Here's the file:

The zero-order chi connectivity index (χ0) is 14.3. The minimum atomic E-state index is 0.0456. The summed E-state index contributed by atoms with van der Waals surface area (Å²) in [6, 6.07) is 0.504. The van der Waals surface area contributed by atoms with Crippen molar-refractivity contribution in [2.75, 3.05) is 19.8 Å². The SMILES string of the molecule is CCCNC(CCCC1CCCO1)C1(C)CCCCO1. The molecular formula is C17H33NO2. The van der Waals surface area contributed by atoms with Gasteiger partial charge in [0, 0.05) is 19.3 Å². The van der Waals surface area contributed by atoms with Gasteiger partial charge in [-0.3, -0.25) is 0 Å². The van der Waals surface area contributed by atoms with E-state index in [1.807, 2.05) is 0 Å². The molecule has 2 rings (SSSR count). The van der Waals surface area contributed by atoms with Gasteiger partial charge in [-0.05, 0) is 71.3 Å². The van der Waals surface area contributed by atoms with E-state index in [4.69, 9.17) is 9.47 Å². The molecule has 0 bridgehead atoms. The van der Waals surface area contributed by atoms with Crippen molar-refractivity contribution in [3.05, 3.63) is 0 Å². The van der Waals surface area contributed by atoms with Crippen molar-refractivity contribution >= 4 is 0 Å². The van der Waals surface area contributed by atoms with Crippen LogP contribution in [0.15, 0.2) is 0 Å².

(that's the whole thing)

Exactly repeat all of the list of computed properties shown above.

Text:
The zero-order chi connectivity index (χ0) is 14.3. The minimum atomic E-state index is 0.0456. The summed E-state index contributed by atoms with van der Waals surface area (Å²) in [6, 6.07) is 0.504. The van der Waals surface area contributed by atoms with Crippen molar-refractivity contribution in [2.75, 3.05) is 19.8 Å². The SMILES string of the molecule is CCCNC(CCCC1CCCO1)C1(C)CCCCO1. The molecular formula is C17H33NO2. The van der Waals surface area contributed by atoms with Gasteiger partial charge in [0, 0.05) is 19.3 Å². The van der Waals surface area contributed by atoms with Gasteiger partial charge in [-0.3, -0.25) is 0 Å². The van der Waals surface area contributed by atoms with E-state index in [1.807, 2.05) is 0 Å². The molecule has 2 rings (SSSR count). The van der Waals surface area contributed by atoms with Gasteiger partial charge in [-0.05, 0) is 71.3 Å². The van der Waals surface area contributed by atoms with E-state index in [4.69, 9.17) is 9.47 Å². The molecule has 0 bridgehead atoms. The van der Waals surface area contributed by atoms with Crippen molar-refractivity contribution in [3.05, 3.63) is 0 Å². The van der Waals surface area contributed by atoms with Crippen molar-refractivity contribution >= 4 is 0 Å². The van der Waals surface area contributed by atoms with Crippen LogP contribution in [0.15, 0.2) is 0 Å².